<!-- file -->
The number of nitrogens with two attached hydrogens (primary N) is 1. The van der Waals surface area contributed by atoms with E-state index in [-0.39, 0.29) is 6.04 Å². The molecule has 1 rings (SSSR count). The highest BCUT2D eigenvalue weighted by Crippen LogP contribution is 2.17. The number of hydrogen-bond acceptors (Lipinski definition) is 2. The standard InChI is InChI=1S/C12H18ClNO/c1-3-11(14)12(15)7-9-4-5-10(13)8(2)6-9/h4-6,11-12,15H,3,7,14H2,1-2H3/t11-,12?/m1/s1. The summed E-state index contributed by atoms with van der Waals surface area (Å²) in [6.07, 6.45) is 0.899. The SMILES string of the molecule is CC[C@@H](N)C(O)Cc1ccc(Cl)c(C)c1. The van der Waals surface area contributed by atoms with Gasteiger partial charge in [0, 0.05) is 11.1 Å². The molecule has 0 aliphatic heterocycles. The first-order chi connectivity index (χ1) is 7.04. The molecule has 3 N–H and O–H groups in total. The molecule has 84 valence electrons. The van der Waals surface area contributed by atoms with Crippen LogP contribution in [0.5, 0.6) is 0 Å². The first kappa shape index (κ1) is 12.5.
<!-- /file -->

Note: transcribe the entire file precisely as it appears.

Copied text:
The number of nitrogens with two attached hydrogens (primary N) is 1. The van der Waals surface area contributed by atoms with E-state index in [-0.39, 0.29) is 6.04 Å². The molecule has 1 rings (SSSR count). The highest BCUT2D eigenvalue weighted by Crippen LogP contribution is 2.17. The number of hydrogen-bond acceptors (Lipinski definition) is 2. The standard InChI is InChI=1S/C12H18ClNO/c1-3-11(14)12(15)7-9-4-5-10(13)8(2)6-9/h4-6,11-12,15H,3,7,14H2,1-2H3/t11-,12?/m1/s1. The summed E-state index contributed by atoms with van der Waals surface area (Å²) in [6.07, 6.45) is 0.899. The SMILES string of the molecule is CC[C@@H](N)C(O)Cc1ccc(Cl)c(C)c1. The van der Waals surface area contributed by atoms with Gasteiger partial charge in [0, 0.05) is 11.1 Å². The molecule has 0 aliphatic heterocycles. The first-order chi connectivity index (χ1) is 7.04. The molecule has 3 N–H and O–H groups in total. The molecule has 84 valence electrons. The van der Waals surface area contributed by atoms with Crippen LogP contribution in [0.5, 0.6) is 0 Å². The first kappa shape index (κ1) is 12.5.